The Committee recalls that article 2 of the Convention defines "discrimination on the basis of disability" as any distinction, exclusion or restriction on the basis of disability, the purpose or result of which is to diminish or deny the recognition, realization or exercise on an equal basis with others of all human rights and fundamental freedoms in political, economic, social, cultural, civil or any other area, and includes all forms of discrimination, including denial of reasonable accommodation. He also points out: the expression "on an equal basis with others", on the one hand, means that no more or less rights or benefits are granted to persons with disabilities than to the general population and, on the other hand, it requires States parties to take specific specific measures to ensure de facto equality of persons with disabilities so that they They could actually enjoy all human rights and fundamental freedoms. The Committee further recalls that progressive realization, as required by article 4 (paragraph 2) of the Convention, means that States parties have undertaken a specific and ongoing obligation to move towards the full implementation of article 24 as quickly and effectively as possible. However, progressive realization does not prejudice those obligations that are directly applicable: States parties have a minimum basic obligation to ensure the implementation of every aspect of the right to education, at least at a minimum level, including the right to non-discrimination in all areas of education and the right to reasonable accommodation to prevent the exclusion of persons with disabilities from the educational system. In addition, the Committee recalls that equality and non-discrimination are the cornerstone of international protection guaranteed by the Convention and do not allow for progressive realization. He emphasizes that the commitment of States parties to progressive realization implies the adoption of positive measures to reduce structural deficiencies and ensure temporary preferential treatment of persons with disabilities in order to achieve the goals of full participation and equality within society of all persons with disabilities (paragraph 7.4 of the Considerations).

The Committee's assessment of the factual circumstances of the case: it was established that the author was constantly assisted by two teachers who speak Austrian sign language and sign language interpreters, including during oral exams, that her curriculum was adapted and she received educational support and remedial training, including visual educational materials. He further noted that these measures were coordinated with the author, her parents and the relevant institutions and took into account the individual needs of the author. In addition, an independent sign language expert supported her in the learning process, between 2012 and 2016 she received a special education allowance in the amount of 11,270 euros, and her family received a family allowance. The Committee noted that, thanks to these measures, the author was promoted within the State party's school system, although she had to repeat the 2011/12 academic year, she was forced to change schools and chose to repeat the 2016/17 academic year. In the light of all the circumstances, the Committee concluded that, given the nature and scope of the measures taken to adapt the author, as well as her actual development and success in schools, these measures were not inappropriate, inappropriate or ineffective. Thus, the information available did not allow the Committee to conclude that the State party had failed to comply with its obligation to take concrete measures by providing reasonable accommodation to achieve the author's de facto equality so that she could enjoy all human rights and fundamental freedoms. The Committee considered that the author's rights under article 5, read in conjunction with articles 21 (b) and (e), 24 and 30 (paragraph 4) of the Convention, had not been violated (paragraph 7.5 of the Views).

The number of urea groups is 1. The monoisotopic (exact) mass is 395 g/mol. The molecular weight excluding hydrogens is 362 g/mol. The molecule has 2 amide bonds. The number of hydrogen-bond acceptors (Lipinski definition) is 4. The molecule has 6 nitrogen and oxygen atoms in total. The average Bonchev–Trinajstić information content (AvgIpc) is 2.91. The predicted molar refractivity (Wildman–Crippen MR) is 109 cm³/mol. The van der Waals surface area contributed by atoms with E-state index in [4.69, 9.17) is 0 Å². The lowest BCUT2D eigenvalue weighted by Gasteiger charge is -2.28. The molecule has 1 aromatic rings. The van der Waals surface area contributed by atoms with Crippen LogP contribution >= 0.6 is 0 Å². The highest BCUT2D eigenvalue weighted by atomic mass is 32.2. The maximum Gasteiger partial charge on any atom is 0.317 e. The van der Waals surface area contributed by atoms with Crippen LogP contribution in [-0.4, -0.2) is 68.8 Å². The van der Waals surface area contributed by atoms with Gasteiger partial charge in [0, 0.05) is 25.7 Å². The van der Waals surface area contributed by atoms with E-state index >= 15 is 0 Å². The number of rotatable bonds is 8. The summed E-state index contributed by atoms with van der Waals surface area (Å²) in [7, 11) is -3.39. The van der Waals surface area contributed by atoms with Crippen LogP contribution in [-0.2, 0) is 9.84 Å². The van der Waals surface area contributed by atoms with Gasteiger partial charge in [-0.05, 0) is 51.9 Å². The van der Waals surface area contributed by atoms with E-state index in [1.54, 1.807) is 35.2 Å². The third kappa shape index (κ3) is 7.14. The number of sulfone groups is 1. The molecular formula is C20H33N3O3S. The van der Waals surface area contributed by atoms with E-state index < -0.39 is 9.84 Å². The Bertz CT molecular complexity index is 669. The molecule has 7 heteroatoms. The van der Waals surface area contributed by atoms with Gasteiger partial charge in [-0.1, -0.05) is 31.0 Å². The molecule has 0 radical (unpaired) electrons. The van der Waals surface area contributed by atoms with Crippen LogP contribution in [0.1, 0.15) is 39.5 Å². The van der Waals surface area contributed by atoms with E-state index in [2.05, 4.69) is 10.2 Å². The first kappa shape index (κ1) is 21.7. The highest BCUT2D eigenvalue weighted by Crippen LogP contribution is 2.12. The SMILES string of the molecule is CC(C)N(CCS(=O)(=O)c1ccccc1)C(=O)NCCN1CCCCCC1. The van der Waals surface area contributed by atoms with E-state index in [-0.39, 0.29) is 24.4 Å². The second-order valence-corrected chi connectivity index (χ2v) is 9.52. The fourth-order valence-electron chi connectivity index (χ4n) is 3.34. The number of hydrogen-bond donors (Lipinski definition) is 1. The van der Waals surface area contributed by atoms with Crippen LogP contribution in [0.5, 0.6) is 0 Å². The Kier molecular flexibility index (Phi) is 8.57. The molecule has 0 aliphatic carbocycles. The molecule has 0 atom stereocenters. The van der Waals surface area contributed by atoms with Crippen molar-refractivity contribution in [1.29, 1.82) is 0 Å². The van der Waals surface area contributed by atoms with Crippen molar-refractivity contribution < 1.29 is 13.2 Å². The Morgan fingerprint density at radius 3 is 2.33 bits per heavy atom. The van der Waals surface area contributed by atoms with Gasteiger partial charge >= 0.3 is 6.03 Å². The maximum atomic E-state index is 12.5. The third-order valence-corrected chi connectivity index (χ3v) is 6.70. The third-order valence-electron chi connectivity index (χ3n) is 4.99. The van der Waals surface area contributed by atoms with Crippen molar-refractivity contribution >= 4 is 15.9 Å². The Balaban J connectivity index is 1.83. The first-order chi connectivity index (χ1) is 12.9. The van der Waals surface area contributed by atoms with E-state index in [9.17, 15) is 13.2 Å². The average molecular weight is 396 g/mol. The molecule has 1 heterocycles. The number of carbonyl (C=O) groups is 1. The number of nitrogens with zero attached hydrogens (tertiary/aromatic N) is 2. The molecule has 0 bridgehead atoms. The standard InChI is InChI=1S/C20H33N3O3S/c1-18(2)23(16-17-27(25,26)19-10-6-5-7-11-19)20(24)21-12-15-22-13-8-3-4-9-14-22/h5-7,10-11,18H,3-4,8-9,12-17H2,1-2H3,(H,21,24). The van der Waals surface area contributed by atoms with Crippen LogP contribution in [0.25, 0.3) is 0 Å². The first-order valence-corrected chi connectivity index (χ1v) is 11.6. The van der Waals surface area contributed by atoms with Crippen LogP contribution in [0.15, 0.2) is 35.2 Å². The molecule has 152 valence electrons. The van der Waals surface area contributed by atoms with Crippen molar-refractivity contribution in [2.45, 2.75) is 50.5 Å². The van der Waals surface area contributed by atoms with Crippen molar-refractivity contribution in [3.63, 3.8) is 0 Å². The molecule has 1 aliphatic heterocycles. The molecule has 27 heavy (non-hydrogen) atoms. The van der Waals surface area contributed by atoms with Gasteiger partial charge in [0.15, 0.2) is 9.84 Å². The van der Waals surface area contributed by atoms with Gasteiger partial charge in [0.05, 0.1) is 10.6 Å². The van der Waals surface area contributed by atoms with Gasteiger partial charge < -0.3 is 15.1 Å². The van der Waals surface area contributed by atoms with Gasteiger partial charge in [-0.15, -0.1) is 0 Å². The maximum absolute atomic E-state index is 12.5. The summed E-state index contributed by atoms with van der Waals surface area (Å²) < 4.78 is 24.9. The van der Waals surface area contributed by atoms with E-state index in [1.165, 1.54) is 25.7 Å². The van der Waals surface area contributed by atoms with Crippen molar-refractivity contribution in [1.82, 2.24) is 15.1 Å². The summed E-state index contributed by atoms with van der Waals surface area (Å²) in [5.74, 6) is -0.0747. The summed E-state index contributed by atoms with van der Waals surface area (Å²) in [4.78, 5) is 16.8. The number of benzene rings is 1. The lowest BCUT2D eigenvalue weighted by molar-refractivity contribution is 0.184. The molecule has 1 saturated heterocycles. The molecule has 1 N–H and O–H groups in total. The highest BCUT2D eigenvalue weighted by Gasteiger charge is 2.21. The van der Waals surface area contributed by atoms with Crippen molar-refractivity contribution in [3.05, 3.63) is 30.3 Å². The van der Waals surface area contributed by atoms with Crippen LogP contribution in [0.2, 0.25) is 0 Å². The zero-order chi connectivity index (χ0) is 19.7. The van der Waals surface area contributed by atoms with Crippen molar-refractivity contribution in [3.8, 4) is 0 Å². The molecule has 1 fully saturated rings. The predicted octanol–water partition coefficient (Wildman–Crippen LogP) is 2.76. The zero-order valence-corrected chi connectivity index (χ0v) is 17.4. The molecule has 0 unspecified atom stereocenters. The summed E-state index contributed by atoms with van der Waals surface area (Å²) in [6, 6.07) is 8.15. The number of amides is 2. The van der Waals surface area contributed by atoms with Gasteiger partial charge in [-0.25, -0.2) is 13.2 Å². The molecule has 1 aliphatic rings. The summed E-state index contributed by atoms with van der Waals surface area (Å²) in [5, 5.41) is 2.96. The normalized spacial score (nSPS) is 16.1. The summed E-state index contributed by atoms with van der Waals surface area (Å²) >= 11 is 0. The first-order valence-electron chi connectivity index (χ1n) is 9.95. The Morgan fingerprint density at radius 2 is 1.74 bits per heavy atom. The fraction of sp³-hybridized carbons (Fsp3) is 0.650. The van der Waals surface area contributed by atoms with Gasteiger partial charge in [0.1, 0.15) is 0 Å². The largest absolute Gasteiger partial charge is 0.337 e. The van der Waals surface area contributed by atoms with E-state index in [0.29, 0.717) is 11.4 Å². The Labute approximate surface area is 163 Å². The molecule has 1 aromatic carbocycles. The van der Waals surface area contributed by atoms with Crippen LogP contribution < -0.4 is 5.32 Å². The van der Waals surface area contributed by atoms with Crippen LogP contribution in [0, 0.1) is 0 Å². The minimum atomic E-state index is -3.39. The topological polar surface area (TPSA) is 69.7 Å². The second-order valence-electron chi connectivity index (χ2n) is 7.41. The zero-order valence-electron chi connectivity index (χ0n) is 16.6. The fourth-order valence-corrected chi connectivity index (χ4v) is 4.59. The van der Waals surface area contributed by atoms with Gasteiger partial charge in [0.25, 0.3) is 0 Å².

The Committee has noted the author's claim that the State party did not take into account her best interests, and the administrative and judicial authorities never asked her about her needs or opinions. It also took into account the State party's observation that the measures taken against the author were coordinated with her and her parents and took into account her individual needs. The Committee noted that the author had not provided additional information showing how her case had been influenced by the alleged disregard for her interests by the authorities of the State party. In view of the above, the Committee considered that the State party had not violated the author's rights under article 5, read in conjunction with article 7, of the Convention (paragraph 7.6 of the Views).

The Committee's conclusions: the facts presented did not indicate a violation of article 5, considered in conjunction with articles 7, 21 "b" and "e", 24 and 30 (paragraph 4), of the Convention (paragraph 7.7 of the Views).